What exactly are we to make of videos that are targeted at kids but that feature a) cartoon characters that turn into monsters and try to feed each other to alligators, b) a Claymation Spiderman urinating on Elsa of “Frozen”, or c) Nick Jr. characters in a strip club?
The lesson is that human-free, automatic filters that are supposed to strip out any YouTube content that’s not child-friendly, so that it can be streamed on what’s supposed to be the kid-safe YouTube Kids site, are far from foolproof.
Earlier in the month, the New York Times reported that a startling collection of disturbing videos are slipping past the algorithms erected to keep out bad actors on YouTube Kids.
The NYT included links to several videos, including those listed above, most of which have since been removed. One exception that’s still up is a live-action video showing parents rough-housing with their daughter, featuring a scene in which the parents shave the young girl’s forehead, causing her to wail and to apparently bleed.
This isn’t how it was supposed to be. In February 2015, YouTube announced it was launching a kid-friendly zone: one in which youngsters would be spared the hair-raising comments that have turned YouTube into a fright fest.
According to the NYT, parents and kids have flocked to YouTube Kids since then. It’s pulling in more than 11 million weekly viewers, attracted by a seemingly bottomless barrel of clips, including those from kid-pleasing shows by Disney and Nickelodeon. Those viewers include parents who assume that on YouTube Kids, their kids will only see age-appropriate content that’s been scrubbed of the muck that you can find on the main YouTube site.
That muck includes content that can be racist, anti-semitic, homophobic, sexual, or horrifically violent. Some YouTube content denies the Holocaust or seeks to justify terrorism or crimes against humanity. Such content has, in fact, put YouTube in the cross-hairs of groups that are seeking legal sanctions against not only YouTube but its social media brethren Facebook and Twitter, in countries such as France or Germany, where the content is illegal.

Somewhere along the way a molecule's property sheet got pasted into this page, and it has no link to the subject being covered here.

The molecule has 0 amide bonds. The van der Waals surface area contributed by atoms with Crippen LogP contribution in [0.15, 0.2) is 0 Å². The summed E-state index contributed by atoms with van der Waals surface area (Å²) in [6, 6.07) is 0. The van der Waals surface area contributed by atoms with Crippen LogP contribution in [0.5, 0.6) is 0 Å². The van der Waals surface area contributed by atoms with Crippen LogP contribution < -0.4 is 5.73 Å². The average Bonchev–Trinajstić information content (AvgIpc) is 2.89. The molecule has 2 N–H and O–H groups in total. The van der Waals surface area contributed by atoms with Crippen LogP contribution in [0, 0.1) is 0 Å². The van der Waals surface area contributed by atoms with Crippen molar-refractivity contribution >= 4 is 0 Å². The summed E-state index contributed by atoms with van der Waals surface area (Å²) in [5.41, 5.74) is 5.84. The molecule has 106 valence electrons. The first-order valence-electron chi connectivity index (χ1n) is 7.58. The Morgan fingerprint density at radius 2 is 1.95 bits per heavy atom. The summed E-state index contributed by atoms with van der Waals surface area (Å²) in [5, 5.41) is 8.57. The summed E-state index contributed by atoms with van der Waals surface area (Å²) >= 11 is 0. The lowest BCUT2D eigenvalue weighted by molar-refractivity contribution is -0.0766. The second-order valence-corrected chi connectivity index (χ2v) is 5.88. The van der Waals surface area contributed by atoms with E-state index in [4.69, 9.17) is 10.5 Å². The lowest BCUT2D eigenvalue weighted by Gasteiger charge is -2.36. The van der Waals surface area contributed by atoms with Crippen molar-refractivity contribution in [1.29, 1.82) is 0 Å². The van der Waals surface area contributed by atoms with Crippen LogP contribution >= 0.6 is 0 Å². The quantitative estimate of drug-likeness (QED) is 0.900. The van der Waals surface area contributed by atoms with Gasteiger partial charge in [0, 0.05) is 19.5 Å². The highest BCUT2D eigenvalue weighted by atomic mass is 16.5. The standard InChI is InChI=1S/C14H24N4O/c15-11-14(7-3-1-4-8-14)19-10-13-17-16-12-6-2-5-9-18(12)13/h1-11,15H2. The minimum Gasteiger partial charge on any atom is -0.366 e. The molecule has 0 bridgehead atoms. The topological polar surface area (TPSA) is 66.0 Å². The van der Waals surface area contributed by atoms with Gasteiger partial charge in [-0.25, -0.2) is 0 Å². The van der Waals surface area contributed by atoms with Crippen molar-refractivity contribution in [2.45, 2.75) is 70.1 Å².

Who is evading YouTube Kids’ filters to target children with these bizarre videos? And why are they doing it? To what end does someone want to feature Mickey Mouse lying in the street in a pool of blood as Minnie Mouse looks on?
Apparently, the NYT reports, there’s money being made. These bizarre videos come laced with automatically placed ads. That means that both the creators and YouTube are profiting.
But YouTube’s been fighting it: in the months leading up to August, it announced that content creators could no longer make a tidy profit from inappropriate use of family-friendly characters (bye-bye, Spiderman urinating on Elsa).
As the NYT reports, the videos are “independently animated, presumably to avoid copyright violations and detection.” Some recently uploaded clips have millions of views on the main YouTube site. It’s not clear how many of those views came from YouTube Kids.
YouTube is both addressing the problem and trying to minimize it. It claims that the fraction of videos on YouTube Kids that were missed by its algorithmic filters and then flagged by users during the last 30 days amounted to a miniscule 0.005% of videos. According to The Verge, YouTube has dismissed reports that inappropriate videos racked up millions of views on YouTube Kids without being vetted. The company says that those views came from activity on YouTube proper, which makes clear in its terms of service that it’s aimed at users who are at least 13 years old.
YouTube last week announced that it’s implementing a new policy that age-restricts this type of content in the main YouTube app when flagged. Juniper Downs, YouTube’s director of policy, told The Verge that “Age-restricted content is automatically not allowed in YouTube Kids.” The policy has been in the works for a while, so the rollout isn’t a direct response to recent coverage of the inappropriate content, YouTube says.
The first step in keeping this stuff off YouTube Kids are the algorithmic filters. Then, YouTube says it has a team of humans reviewing flagged videos. If a video flagged in the main app contains children’s characters, it will be sent to the policy review team. YouTube says it has thousands of people, including volunteers, working to review flagged content around the clock, around the world. If the review concludes that a video violates the new policy, it will be age-restricted, automatically blocking it from showing up in the Kids app.
YouTube is hoping that within the window of time between content making its way from YouTube onto YouTube Kids – a matter or days – users will flag clips that could potentially disturb children. The Verge reports that YouTube will soon start training its review team on the new policy, which should be live within a few weeks.